One-third of all new childhood asthma cases in Europe are due to air pollution

"Largely, these impacts are preventable...We can and should do something about it."


Nearly 11% of new childhood asthma cases could be prevented each year if only European countries complied with WHO air quality guidelines. But an even more shocking number, 33%, of all new asthma diagnoses in children are due to poor air quality, says a new study.

The study, conducted by the Barcelona Institute of Global Health, is the latest in focusing on asthma diagnoses among children. Asthma is currently the most common chronic disease in children. 

According to the study, poor air quality could be the causes of nearly one-third of the 63.4 million cases of childhood asthma in 18 European countries. Researchers use population data and national-level figures for childhood asthma and the levels of pollution children are exposed to depending on where they live.

“A considerable proportion of childhood asthma is actually caused by air pollution, particularly PM2.5,” said Dr. Mark Nieuwenhuijsen, a co-author of the research.

WHO guidelines state that levels of PM2.5 should not exceed an annual average of 10 μg/m3, and levels of NO2should not exceed an annual average of 40 μg/m3.

The study concludes that if countries were to stay within these limits they could avoid 66,600 new cases of childhood asthma – or 11% of all cases. If air pollution levels were able to be lowered to the lowest ever recorded in studies – a level recorded in Germany for PM2.5 and in Norway for NO2 – then 33% of all new childhood asthma cases could be avoided.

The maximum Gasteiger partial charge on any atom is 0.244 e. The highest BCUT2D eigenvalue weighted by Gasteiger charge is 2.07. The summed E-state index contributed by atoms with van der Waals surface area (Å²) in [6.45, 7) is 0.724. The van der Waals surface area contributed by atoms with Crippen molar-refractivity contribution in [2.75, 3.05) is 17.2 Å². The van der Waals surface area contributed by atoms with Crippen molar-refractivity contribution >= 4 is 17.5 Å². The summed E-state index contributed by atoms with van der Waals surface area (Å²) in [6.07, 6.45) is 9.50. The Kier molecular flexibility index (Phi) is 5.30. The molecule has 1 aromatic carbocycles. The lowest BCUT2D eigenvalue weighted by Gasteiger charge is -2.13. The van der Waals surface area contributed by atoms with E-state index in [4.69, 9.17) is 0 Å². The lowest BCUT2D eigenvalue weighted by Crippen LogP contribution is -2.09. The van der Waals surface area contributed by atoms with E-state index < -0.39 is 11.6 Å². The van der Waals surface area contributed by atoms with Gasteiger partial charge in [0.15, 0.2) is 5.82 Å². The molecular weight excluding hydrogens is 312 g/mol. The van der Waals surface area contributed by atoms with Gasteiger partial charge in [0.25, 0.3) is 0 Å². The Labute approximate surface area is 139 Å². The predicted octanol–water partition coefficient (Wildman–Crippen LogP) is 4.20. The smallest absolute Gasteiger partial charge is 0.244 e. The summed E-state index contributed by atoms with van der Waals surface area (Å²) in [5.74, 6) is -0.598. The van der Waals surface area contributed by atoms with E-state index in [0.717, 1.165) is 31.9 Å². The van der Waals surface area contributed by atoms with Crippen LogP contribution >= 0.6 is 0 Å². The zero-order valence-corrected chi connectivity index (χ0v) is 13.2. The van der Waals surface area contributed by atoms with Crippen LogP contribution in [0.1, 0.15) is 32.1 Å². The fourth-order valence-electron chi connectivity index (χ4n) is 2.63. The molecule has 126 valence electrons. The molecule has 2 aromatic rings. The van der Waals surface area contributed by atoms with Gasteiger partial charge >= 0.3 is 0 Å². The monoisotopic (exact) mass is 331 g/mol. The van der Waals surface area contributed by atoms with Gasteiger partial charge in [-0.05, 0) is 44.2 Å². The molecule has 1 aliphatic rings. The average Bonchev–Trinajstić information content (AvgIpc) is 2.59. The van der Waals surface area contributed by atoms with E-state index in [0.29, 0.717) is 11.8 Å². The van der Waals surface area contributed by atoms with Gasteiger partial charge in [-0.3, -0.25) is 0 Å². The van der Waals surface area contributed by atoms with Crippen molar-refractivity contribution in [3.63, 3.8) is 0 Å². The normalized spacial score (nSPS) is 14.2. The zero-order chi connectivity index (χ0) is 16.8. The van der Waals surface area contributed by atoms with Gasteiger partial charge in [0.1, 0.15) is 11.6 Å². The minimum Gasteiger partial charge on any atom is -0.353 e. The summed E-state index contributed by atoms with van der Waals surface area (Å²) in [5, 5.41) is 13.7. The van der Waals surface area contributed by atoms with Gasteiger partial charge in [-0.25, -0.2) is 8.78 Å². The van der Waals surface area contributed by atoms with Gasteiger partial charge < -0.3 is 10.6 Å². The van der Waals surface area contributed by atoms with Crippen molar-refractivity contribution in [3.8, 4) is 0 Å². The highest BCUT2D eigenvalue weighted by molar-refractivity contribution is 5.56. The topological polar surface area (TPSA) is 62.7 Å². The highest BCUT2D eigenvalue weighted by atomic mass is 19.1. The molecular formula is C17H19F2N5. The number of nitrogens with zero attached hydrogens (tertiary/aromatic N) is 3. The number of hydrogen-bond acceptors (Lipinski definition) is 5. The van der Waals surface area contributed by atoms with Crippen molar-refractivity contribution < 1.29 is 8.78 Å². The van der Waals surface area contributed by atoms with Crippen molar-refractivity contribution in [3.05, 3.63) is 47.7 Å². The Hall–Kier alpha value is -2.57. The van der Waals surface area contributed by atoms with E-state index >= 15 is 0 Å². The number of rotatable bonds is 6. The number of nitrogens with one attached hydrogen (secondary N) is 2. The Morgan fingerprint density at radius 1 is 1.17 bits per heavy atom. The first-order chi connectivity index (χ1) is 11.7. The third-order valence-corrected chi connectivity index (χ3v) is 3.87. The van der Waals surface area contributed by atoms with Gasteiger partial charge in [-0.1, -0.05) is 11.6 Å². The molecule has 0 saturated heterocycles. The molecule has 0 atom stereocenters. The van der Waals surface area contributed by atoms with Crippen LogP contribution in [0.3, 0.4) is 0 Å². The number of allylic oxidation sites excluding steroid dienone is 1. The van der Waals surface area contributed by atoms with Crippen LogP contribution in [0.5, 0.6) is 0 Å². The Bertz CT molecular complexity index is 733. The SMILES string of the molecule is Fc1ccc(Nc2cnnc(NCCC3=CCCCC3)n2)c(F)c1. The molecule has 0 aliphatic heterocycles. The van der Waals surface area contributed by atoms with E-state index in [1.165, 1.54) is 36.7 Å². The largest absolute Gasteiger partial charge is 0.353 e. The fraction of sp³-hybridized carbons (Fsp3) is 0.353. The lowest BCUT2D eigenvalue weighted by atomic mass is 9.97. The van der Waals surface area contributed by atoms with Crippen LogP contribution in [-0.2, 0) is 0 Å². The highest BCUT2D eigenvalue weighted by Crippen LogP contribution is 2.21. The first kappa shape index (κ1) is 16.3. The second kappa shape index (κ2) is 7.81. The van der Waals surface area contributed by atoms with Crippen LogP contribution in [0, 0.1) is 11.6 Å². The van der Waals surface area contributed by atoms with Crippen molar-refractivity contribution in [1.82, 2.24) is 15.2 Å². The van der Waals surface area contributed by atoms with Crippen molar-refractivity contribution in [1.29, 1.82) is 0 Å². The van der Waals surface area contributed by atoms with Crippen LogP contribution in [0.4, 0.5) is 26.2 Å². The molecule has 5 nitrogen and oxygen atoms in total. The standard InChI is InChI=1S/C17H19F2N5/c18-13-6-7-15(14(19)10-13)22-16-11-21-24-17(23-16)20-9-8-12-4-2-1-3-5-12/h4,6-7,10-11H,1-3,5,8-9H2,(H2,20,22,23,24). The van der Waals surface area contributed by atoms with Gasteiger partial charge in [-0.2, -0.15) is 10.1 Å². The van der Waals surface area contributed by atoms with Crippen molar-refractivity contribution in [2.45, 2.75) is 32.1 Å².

“The analysis showed that, while meeting the WHO recommendations for PM2.5 would imply a significant reduction in the percentage of annual childhood asthma cases, that is not the case with NO2, where 0.4% of the cases would be prevented,” says David Rojas-Rueda, one of the lead scientists on the study. “Therefore, our estimations show that the current NO2 WHO air quality guideline value seems to provide much less protection than the PM2.5 guideline. We suggest that these values require update and lowering to be better suited in protecting children’s health.”

Previous studies of childhood asthma in relation to air pollution in the UK had similar findings. One study found that the percentage of annual childhood asthma cases attributable to NO2 was 22%. Another study estimated an annual 4 million new childhood asthma cases could be attributed to NO2 pollution.

“Only in the past two years, several analyses on air pollution and onset of childhood asthma have emerged, strengthening the case from different research teams that air pollution is contributing substantially to the burden of pediatric asthma”, said Haneen Khreis, lead author on the study. “Largely, these impacts are preventable and there are numerous policy measures which can reduce the ambient levels of, and children’s exposures to, outdoor air pollution. We can and should do something about it.”


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